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    Patent Pending

    Shock Index, Pediatric Age-Adjusted (SIPA)

    Predicts mortality in children with blunt trauma.


    Use in blunt trauma patients 4-16 years of age.

    When to Use
    Why Use
    • Patients 4-16 years old who have sustained blunt trauma.

    • Do not use in young infants, toddlers, or patients with penetrating trauma.

    • SIPA should be calculated on presentation to the emergency department.

    • Uptrending SIPA between the field and ED may predict poor outcomes but was not examined by the original authors.

    • The use of SIPA to predict morbidity and mortality following admission has not yet been validated. However, a prognostic study in the Journal of Pediatric Surgery (Vandewalle 2018) found that patients who developed an elevated SIPA within the first 24 hours of admission were at increased risk of complications compared to those whose SIPA remained normal throughout the first 48 hours of admission. In addition, time to normalize SIPA directly correlated with length of hospital and ICU stay.

    • Per the authors, the age-specific cutoffs originally chosen will require further validation in a second cohort.

    • Better differentiates severely injured children from those with mild injury than the Shock Index (SI). In the original study, an elevated SIPA was shown to identify approximately 25% of the most severely injured children, regardless of age, while SI >0.9 has been shown to identify anywhere from 32-71% of injured children, depending on age.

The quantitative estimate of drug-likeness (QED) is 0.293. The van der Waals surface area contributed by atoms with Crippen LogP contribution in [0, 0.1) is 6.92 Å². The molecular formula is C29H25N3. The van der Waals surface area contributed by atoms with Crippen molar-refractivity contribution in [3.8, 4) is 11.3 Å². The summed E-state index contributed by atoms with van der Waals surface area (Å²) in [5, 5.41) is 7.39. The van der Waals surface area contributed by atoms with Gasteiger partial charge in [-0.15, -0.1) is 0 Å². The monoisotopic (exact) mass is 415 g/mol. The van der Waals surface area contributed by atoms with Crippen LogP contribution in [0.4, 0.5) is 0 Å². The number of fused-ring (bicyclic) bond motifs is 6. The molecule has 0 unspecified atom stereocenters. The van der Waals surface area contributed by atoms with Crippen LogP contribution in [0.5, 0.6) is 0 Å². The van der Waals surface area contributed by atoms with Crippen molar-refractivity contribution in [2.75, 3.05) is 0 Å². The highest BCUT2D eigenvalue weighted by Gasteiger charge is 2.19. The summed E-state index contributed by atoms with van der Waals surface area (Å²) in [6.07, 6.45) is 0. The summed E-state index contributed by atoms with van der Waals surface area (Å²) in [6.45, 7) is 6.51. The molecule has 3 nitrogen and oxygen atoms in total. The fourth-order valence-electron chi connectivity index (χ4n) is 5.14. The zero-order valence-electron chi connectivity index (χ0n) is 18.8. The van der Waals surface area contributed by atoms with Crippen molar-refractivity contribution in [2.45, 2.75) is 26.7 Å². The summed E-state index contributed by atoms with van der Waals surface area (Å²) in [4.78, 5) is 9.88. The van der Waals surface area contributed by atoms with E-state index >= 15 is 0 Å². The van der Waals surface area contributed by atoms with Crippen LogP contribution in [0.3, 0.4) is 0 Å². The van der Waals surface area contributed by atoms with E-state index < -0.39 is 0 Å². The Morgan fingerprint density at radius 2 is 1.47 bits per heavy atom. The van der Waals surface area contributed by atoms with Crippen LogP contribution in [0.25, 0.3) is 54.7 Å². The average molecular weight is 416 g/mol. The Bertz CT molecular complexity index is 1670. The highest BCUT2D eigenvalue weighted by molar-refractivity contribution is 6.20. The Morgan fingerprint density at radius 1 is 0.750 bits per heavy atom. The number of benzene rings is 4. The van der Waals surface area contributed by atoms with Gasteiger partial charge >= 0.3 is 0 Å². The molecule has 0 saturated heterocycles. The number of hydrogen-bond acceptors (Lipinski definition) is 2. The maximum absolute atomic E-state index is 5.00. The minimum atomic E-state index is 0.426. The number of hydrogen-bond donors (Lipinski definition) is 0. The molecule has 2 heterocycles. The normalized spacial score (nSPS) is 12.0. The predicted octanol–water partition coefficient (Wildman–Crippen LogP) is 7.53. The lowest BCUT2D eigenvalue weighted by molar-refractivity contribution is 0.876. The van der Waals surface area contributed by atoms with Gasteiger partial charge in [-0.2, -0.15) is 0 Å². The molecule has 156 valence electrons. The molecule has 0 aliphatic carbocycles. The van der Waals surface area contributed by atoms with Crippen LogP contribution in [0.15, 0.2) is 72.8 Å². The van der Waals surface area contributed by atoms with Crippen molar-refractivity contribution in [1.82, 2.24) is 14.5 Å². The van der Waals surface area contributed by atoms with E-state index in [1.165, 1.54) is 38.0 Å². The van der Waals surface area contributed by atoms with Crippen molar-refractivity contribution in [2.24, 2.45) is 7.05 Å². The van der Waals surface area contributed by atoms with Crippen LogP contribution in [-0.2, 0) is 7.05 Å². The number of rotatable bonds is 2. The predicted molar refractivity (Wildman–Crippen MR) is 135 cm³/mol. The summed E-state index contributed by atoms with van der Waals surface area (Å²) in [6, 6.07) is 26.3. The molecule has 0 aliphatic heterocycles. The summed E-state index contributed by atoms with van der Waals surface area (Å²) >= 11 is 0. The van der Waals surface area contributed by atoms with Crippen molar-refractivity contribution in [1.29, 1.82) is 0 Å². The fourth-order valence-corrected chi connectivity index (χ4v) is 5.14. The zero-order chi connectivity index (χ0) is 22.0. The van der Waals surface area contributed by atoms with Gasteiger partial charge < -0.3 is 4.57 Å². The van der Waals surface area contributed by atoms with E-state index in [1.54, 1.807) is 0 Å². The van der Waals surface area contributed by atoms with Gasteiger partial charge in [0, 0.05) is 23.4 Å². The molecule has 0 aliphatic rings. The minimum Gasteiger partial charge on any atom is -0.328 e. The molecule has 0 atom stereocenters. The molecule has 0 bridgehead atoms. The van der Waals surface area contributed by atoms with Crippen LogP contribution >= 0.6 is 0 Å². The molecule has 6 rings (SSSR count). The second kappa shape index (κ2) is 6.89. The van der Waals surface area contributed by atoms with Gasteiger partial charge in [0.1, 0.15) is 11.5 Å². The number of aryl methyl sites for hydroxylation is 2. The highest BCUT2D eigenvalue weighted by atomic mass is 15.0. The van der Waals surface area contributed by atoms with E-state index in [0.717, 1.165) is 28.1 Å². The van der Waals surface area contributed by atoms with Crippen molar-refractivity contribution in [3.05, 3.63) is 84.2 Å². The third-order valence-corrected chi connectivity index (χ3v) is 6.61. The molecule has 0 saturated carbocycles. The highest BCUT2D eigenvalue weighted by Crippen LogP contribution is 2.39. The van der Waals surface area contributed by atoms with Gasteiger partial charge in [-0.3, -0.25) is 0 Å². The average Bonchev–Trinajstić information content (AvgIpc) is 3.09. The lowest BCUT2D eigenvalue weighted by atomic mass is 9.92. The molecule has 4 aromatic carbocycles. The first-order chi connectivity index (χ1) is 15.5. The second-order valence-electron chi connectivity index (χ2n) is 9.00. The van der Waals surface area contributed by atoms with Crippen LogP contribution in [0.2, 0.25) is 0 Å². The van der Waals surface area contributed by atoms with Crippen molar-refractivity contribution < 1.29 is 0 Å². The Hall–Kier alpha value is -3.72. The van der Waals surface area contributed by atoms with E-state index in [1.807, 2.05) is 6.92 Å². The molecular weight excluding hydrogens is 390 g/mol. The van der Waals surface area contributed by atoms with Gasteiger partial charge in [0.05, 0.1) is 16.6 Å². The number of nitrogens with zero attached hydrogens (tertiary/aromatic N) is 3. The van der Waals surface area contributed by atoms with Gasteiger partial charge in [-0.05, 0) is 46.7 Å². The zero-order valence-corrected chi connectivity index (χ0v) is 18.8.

• Being able to accurately identify severely injured children is critical in reducing the over-triage of children that have sustained injuries.

    • Elevated SIPA is associated with the following outcomes (Acker 2015; Nordin 2017):

      • Higher injury severity.

      • Need for blood transfusion in the first 24 hours.

      • Longer ICU and hospital length of stay.

      • Higher number of ventilator days.

      • Discharge to a rehabilitation facility.

      • Increased risk of mortality.

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    Creator Insights
    Dr. Shannon N. Acker

    From the Creator

    Why did you develop the SIPA? Was there a particular clinical experience or patient encounter that inspired you to create this tool for clinicians?

    Children have a remarkable ability to compensate for hypovolemic shock and are able to maintain a normal blood pressure until they reach cardiovascular collapse. Because shock index incorporates not only blood pressure but also heart rate, we hypothesized that an age adjusted shock index would help us to identify these children before the point of cardiovascular collapse. Our motivation to create SIPA came from an ongoing desire to improve pediatric trauma care and our desire to more accurately identify severely injured children prior to the point of cardiovascular collapse.

    What pearls, pitfalls and/or tips do you have for users of the SIPA? Do you know of cases when it has been applied, interpreted, or used inappropriately?